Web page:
When someone is sick, it’s natural to want to stay as far from them as possible. It turns out this is also true for mice, according to an MIT study that also identified the brain circuit responsible for this distancing behavior.
In a study that explores how otherwise powerful instincts can be overridden in some situations, researchers from MIT’s Picower Institute for Learning and Memory found that when male mice encountered a female mouse showing signs of illness, the males interacted very little with the females and made no attempts to mate with them as they normally would. The researchers also showed that this behavior is controlled by a circuit in the amygdala, which detects distinctive odors from sick animals and triggers a warning signal to stay away.
“As a community, it’s very important for animals to be able to socially distance themselves from sick individuals,” says Gloria Choi, an associate professor of brain and cognitive sciences at MIT and a member of the Picower Institute. “Especially in species like mice, where mating is instinctively driven, it’s imperative to be able to have a mechanism that can shut it down when the risk is high.”
Choi’s lab has previously studied how illness influences behavior and neurological development in mice, including the development of autism-like behaviors following maternal illness during pregnancy. The new study, which appears today in Nature, is her first to reveal how illness can affect healthy individuals’ interactions with those who are sick.
The paper’s lead author is MIT postdoc Jeong-Tae Kwon. Other authors of the paper include Myriam Heiman, the Latham Family Career Development Associate Professor of Neuroscience and a member of the Picower Institute, and Hyeseung Lee, a postdoc in Heiman’s lab.
Keeping a distance
For mice and many other animals, certain behaviors such as mating and fighting are innately programmed, meaning that the animals automatically engage in them when certain stimuli are present. However, there is evidence that under certain circumstances, these behaviors can be overridden, Choi says.
“We wanted to see whether there's a brain mechanism that would be engaged when an animal encounters a sick member of the same species that would modulate these innate, automatic social behaviors,” she says.
Previous studies have shown that mice can distinguish between healthy mice and mice that have been injected with a bacterial component called LPS, which induces mild inflammation when given at a low dose. These studies suggested that mice use odor, processed by their vomeronasal organ, to identify sick individuals.
To explore whether mice would change their innate behavior when exposed to sick animals, the researchers placed male mice in the same cage with either a healthy female or a female that was showing LPS-induced signs of illness. They found that the males engaged much less with the sick females and made no effort to mount them.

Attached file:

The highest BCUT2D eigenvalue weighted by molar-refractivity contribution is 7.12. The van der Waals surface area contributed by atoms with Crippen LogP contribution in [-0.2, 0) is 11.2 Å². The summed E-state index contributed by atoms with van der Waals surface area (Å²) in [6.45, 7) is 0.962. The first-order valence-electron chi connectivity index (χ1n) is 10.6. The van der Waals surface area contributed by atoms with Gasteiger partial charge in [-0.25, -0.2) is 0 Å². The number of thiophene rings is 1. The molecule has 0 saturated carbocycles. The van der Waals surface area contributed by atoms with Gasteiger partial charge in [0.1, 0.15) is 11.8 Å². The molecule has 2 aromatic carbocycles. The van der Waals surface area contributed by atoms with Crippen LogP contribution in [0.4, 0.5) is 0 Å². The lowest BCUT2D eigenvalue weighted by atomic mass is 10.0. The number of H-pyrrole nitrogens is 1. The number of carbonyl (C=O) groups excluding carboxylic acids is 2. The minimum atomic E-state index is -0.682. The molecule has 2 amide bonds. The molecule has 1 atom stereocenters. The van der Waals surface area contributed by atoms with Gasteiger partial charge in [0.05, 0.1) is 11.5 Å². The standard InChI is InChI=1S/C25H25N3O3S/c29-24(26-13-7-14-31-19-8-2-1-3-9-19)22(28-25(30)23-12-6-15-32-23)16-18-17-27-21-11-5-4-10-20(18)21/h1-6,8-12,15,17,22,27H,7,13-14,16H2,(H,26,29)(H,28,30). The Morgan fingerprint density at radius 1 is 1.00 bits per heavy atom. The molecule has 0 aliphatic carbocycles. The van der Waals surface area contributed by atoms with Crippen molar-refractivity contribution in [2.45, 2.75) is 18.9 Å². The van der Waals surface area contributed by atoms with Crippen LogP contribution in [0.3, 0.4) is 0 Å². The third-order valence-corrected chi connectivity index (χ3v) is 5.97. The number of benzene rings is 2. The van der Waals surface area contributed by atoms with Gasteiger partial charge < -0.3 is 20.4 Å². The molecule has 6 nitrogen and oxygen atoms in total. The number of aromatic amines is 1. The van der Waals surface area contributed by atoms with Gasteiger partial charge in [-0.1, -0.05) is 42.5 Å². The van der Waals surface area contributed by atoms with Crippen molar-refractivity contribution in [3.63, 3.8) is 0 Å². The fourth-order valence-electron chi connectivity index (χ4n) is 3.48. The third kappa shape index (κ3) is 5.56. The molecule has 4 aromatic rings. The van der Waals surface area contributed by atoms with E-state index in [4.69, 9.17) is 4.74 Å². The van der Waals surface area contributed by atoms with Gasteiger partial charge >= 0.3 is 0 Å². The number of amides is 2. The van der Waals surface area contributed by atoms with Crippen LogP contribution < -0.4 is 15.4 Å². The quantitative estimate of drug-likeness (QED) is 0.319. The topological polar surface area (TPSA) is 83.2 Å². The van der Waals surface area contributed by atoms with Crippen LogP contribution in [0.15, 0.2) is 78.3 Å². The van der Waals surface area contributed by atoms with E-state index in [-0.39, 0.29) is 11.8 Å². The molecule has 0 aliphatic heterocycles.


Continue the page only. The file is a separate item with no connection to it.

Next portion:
The researchers then tried to identify the brain circuit underlying this behavior. The vomeronasal organ, which processes pheromones, feeds into a part of the amygdala called the COApm, and the MIT team found that this region is activated by the presence of LPS-injected animals.
Further experiments revealed that activity in the COApm is necessary to suppress the males’ mating behavior in the presence of sick females. When COApm activity was turned off, males would try to mate with sick females. Additionally, artificially stimulating the COApm suppressed mating behavior in males even when they were around healthy females.
The researchers also showed that the COApm communicates with another part of the amygdala called the medial amygdala, and this communication, carried by a hormone called thyrotropin releasing hormone (TRH), is necessary to suppress mating behavior. The link to TRH is intriguing, Choi says, because thyroid dysfunction has been implicated in depression and social withdrawal in humans. She now plans to explore the possibility that internal factors (such as mental state) can alter TRH levels in the COApm circuits to modulate social behavior.
“This is something we are trying to probe in the future: whether there's a link between thyroid dysfunction and modulation of this amygdala circuit that controls social behavior,” she says.
This study is part of a larger effort in Choi’s lab to study the role of neuro-immune interactions in coordinating “sickness behaviors.” One area they are investigating, for example, is whether pathogens might attempt to exert control over the animals’ behavior and stimulate them to socialize more, allowing viruses or bacteria to spread further.
“Pathogens may also have the ability to utilize immune systems, including cytokines and other molecules, to engage the same circuits in the opposite way, to promote more engagement,” Choi says. “This is a sort of far-flung, but very interesting and exciting idea. We want to examine host-pathogen interactions at a network level to understand how the same neuro-immune mechanisms can be differently employed by the host versus pathogen to either contain or spread the infection, respectively, within a community. For example, we want to follow sick animals through their interactions within the community while controlling their immune status and manipulating their neural circuits.”
The research was funded by the National Institute of Mental Health, the JPB Foundation, the Simons Center for the Social Brain Postdoctoral Fellowship program, and the Picower Fellowship program.